Perspectives on technology trends such as service-oriented architectures, Indian outsourcing, and e-mail management were the focus of the day yesterday at the Enterprise Outlook conference in Redwood City, California.
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Executives from Hewlett-Packard, IBM and BEA Systems were at the conference, as well as venture capitalists.
Ann Livermore, executive vice president for HP's technology solutions group, said her company expected Linux, Unix, and Windows to continue to be the dominant operating platforms, with Linux the company’s highest growth area.
Linux is "clearly our fastest growing area," she added. Initially deployed in testing environments and in edge-of-the-network web applications that did not require much services, HP in the past year has seen an uptake in Linux being deployed in mission-critical applications such as CRM.
"As that happens, you start getting more and more services opportunity around the Linux environment," she said.
HP also is optimistic about the IT services outsourcing market, believing it to be one of the fastest growing, most attractive markets in the IT industry.
Livermore disagreed with a 2003 article in The Harvard Business Review entitled IT Doesn’t Matter, which argued that IT no longer offers a competitive edge to enterprises.
"Our view is yes, it’s true that everybody has IT, but no, it’s not true that all companies use IT as effectively as they can," Livermore said.
From HP’s vantage point, the company sees relatively low corporate spending on IT but strong spending from small and midsized businesses and consumers, while large corporations are focusing on driving out costs while increasing business agility.
BEA senior vice president and CIO Rhonda Hocker reiterated the company’s belief in service-oriented architecture, touting the supplier’s own experiences, in which applications are quickly composed and deployed as services.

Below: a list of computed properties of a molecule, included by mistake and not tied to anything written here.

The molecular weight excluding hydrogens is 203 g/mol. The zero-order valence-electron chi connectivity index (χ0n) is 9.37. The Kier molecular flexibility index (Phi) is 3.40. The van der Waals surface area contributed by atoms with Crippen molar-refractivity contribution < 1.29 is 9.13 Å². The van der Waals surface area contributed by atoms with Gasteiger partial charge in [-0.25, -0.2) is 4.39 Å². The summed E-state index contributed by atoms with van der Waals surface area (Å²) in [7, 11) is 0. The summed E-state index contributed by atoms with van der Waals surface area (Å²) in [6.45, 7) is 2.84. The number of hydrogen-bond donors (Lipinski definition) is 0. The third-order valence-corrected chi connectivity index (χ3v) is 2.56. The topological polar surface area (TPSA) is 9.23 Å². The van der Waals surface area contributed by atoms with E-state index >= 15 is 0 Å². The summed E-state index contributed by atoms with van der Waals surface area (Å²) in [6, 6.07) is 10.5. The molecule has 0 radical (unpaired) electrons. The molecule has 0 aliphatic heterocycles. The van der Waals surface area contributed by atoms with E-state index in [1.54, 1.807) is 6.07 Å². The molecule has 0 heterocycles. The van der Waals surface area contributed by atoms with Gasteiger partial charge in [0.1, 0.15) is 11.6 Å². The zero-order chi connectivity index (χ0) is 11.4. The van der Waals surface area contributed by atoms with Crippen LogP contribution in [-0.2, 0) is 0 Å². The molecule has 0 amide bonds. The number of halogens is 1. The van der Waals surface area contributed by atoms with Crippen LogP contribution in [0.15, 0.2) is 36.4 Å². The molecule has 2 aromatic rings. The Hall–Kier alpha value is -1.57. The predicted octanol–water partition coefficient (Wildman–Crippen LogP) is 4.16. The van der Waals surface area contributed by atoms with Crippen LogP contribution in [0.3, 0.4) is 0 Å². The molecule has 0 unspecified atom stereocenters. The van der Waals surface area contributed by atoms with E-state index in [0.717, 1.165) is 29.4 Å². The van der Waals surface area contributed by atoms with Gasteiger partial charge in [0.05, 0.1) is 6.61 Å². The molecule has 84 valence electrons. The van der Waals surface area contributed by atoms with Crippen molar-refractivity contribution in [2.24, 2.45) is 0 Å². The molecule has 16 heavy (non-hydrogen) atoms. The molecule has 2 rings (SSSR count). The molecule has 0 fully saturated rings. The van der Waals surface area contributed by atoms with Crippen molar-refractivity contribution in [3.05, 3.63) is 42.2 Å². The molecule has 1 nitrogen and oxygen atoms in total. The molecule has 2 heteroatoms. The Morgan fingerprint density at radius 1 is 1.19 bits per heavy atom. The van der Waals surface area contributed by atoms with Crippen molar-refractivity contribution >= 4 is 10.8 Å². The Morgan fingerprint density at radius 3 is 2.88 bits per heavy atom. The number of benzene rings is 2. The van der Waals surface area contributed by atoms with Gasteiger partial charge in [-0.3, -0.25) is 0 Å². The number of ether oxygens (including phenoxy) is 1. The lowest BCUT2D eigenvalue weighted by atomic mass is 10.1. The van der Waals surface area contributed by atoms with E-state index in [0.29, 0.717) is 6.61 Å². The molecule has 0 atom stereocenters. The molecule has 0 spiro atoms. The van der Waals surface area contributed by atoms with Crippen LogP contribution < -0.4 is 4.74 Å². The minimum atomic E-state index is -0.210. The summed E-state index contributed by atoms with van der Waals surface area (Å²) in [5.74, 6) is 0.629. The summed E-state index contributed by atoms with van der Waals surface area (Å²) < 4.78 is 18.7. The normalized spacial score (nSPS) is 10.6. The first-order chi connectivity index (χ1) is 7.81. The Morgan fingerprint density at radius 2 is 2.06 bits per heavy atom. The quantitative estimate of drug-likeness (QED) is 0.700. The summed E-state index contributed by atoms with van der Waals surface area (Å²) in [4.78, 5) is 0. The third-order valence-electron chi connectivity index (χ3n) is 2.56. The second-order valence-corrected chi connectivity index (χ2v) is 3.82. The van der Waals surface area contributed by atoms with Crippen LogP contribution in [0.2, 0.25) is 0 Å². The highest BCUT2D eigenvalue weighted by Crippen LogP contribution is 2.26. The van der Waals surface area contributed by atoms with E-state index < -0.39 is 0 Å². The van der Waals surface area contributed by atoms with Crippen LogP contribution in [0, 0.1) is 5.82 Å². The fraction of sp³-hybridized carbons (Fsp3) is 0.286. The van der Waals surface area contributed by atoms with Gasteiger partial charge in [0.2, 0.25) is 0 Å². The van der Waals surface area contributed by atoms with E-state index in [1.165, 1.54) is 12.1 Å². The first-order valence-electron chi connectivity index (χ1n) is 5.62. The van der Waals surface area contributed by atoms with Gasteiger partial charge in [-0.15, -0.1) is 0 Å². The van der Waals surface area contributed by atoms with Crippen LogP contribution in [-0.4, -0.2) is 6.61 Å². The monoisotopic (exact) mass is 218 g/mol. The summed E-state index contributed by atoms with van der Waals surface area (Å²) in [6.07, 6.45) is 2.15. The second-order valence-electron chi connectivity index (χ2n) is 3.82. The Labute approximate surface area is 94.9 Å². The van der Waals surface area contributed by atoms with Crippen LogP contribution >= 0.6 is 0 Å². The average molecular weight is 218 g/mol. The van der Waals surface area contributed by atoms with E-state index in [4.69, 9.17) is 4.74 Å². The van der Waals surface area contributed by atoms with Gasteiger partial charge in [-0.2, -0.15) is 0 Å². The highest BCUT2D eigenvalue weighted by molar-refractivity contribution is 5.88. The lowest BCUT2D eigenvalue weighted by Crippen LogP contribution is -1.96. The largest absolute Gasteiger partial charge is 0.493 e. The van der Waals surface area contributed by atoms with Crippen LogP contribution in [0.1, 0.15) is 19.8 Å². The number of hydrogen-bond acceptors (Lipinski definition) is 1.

"I wanted to make sure we could build business capability in weeks. Not months, not years," she said.
BEA is now in its second generation of SOA, building composite applications rapidly, she said. A new sales portal, for example, was developed in six weeks by exploiting existing services.
"In terms of the packaged application vendors, I see SOA as a big threat to them," because they become service providers and their technology becomes commoditised, Hocker said.
IBM’s Gary Cohen, general manager of pervasive computing at the company, said there was a need for improved client-side computing in which sessions can be maintained regardless of whether clients are connected to the network by wires or are wireless.
He cited how a wireless data connection must be restarted from the beginning after a disconnection, unlike wireless phone connections, where conversations can be picked up from where they were left off.
"We’re seeing diversity, we’re seeing heterogeneity, but we’re not necessarily seeing consistency in availability," he said, adding that IBM’s "managed clients" initiative can provide a consistent operating model between the server and client.
E-mail phishing scams represent "a big, emerging threat", said Steve Munford, president of the US division of Sophos, while Ken DeJarnette, principal for Enterprise Risk Services at Deloitte & Touche said control of wireless e-mail is also an issue.
The growth in IT development in India has prompted some workers who migrated to the US to head home, said Craig Chatterton, country manager for SupportSoft India.
"People are going back to India because they think there are better job opportunities for them there than in the US," Chatterton said, adding that he did not think the recent change in government in India would have much of an impact on the Indian IT market.
"Our view on this is we have a business to run and we have a responsibility to our shareholders and our customers to always be driving for the best quality and for the best price," HP's Livermore said.
HP’s global delivery centre in India is a major centre for the company, she added. The company first put research and development work in Bangalore in the late-1980s.
Paul Krill writes for InfoWorld